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Ask the Legal Expert: Child Maintenance Responsibilities
- AuthorMatthew Wells
Matthew Wells, an Associate Solicitor in our Family Team, and a specialist in divorce, financial disputes and cohabitation agreements, tackles the issue of child maintenance responsibilities.
"I am a single mother with a two-year-old son from a brief relationship. My son’s father and I were never married and didn’t live together so he refuses to provide any financial support. He is very wealthy whereas I am struggling financially. Is there anything I can do?"
Cases like these can be daunting for those involved and they are, by their nature, emotionally difficult. While it is the case that unmarried couples with children who separate don’t have the same legal remedies as married couples who are divorcing, you do have some meaningful options.
The unmarried parent of a child can seek financial provision for the child through the Child Maintenance Service. Usually this results in weekly/monthly payments calculated according to a set formula based on the other party’s income. The alternative is to make an application for financial provision under Schedule 1 of the Children Act 1989.
Before going down this route I would advise you to make a self-referral to a family mediation service to try to reach an amicable financial agreement with your former partner, for the benefit of your son, including voluntary child maintenance payments.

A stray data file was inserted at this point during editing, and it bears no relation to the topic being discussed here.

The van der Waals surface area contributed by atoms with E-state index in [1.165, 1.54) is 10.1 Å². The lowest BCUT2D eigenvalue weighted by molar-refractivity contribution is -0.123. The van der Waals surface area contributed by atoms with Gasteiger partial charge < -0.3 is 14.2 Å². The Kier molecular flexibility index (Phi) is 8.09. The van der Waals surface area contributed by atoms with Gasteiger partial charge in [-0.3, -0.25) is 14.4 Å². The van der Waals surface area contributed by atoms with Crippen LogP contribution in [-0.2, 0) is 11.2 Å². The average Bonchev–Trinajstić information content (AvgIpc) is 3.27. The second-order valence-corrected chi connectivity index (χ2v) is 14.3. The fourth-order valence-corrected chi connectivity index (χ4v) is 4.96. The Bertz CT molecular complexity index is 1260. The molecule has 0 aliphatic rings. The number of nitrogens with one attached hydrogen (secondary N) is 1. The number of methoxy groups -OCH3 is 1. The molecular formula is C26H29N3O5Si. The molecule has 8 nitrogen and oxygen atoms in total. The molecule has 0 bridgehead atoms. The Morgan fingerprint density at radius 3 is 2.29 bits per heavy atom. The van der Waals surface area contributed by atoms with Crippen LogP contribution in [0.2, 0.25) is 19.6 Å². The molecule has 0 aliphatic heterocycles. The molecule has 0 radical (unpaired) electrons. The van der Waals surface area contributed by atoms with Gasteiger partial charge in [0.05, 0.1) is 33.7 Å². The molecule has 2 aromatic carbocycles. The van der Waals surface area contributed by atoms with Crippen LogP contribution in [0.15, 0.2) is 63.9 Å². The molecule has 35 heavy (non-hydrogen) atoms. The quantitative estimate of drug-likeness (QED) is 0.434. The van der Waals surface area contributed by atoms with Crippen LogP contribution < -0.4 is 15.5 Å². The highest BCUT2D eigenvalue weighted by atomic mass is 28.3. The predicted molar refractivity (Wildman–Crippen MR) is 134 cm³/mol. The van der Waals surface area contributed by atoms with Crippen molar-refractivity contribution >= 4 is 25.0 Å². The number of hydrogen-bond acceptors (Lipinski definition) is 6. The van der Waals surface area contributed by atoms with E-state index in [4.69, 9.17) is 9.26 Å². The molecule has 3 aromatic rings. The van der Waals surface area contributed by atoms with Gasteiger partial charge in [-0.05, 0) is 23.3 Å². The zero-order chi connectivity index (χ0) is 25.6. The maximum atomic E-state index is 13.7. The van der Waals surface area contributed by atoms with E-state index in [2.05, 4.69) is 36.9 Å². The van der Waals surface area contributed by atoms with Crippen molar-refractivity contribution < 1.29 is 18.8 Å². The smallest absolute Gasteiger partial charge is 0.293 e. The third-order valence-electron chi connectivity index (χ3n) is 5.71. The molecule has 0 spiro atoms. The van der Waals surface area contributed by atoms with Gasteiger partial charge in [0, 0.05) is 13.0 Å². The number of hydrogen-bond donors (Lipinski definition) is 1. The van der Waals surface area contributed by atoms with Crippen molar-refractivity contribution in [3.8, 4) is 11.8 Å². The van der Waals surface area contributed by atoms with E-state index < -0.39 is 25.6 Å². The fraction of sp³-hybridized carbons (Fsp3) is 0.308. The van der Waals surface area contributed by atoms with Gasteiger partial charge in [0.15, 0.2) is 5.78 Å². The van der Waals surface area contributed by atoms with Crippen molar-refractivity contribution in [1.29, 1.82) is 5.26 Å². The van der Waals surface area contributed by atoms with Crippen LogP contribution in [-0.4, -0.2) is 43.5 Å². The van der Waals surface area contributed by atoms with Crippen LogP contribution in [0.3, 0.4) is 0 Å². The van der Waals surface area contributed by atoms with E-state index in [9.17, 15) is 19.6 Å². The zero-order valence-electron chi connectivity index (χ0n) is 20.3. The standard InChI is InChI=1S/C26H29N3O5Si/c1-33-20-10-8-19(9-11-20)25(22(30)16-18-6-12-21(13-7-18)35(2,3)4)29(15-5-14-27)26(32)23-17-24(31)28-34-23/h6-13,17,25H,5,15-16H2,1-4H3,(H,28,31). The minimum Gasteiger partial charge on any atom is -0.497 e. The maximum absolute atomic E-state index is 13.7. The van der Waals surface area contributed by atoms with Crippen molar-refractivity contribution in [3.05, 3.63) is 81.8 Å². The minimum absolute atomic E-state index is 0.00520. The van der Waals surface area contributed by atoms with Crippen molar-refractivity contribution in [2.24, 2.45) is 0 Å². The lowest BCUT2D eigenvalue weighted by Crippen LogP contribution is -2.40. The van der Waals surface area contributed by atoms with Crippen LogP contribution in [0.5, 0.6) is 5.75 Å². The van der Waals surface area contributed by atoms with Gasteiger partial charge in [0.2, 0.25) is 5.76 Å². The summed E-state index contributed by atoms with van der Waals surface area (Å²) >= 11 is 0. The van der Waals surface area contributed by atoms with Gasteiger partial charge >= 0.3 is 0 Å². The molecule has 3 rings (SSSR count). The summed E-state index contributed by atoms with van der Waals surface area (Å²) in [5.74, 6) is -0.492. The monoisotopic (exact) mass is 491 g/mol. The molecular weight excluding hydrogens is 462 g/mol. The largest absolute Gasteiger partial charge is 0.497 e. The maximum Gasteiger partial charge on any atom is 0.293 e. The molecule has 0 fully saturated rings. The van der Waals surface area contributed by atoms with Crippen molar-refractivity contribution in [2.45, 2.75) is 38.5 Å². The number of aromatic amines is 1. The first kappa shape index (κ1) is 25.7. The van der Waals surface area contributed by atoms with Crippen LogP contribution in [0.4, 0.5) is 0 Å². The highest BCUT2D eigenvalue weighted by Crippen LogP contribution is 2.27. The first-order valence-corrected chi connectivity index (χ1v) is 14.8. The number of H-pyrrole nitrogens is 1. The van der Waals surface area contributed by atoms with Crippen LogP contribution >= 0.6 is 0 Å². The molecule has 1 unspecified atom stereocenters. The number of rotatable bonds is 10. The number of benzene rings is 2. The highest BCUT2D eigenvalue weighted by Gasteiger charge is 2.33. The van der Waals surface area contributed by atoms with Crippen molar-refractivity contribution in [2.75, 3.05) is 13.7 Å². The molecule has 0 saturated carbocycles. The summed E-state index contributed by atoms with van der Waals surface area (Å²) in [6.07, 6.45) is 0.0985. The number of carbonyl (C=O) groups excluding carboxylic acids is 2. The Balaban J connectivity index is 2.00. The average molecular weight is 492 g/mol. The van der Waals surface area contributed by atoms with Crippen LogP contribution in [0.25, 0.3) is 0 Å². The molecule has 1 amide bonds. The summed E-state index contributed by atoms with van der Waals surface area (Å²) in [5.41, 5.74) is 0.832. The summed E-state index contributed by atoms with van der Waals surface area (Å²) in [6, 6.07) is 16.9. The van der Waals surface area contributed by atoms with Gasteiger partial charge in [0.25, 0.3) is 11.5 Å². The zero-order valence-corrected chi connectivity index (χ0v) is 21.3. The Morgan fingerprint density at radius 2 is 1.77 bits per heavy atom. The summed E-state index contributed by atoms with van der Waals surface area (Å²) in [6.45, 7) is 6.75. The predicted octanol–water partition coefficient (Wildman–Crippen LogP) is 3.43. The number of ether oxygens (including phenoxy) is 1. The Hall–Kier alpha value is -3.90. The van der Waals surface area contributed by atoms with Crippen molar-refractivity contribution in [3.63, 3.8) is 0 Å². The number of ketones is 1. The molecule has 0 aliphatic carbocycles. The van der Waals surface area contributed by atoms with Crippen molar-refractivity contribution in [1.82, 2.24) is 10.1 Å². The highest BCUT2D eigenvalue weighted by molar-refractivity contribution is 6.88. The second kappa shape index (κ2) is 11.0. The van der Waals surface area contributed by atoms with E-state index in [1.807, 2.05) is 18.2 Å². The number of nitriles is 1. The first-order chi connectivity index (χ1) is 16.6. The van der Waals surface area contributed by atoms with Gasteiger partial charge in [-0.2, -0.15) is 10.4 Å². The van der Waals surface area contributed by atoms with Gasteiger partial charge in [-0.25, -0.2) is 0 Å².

If this is unsuccessful you should make an application via the Child Maintenance Options Service (www.cmoptions.org) for payments under the statutory Child Maintenance Service. Be aware that there are some fees and charges for using the Child Maintenance Service.
It is usually the role of the Child Maintenance Service to decide how much the paying parent should give to the child’s main carer and they would then take enforcement action if payments are not made. However, the Courts retain jurisdiction to make or vary Orders for maintenance of children in some circumstances too, including for a top-up maintenance Order if the paying parent’s gross income exceeds £156,000.00 per annum, or if the court deems that the absent parent should contribute towards school fees.
I would also strongly advise you to seek advice from a specialist family lawyer, with a view to making an application for financial provision under Schedule 1 of the Children Act 1989. Under this act the Court can make financial Orders for the benefit of your son, which include covering any expenses incurred in connection with the birth of your son, or in maintaining your son, or to settle property for the benefit of your son, (for example an Order could be made for your son’s father to provide a home for you and your son).
To sum up, even though you and your ex partner didn’t live together there are options available to you to and I strongly advise you to seek specialist advice from a family law solicitor.
The question posed in this blog is based on a hypothetical situation.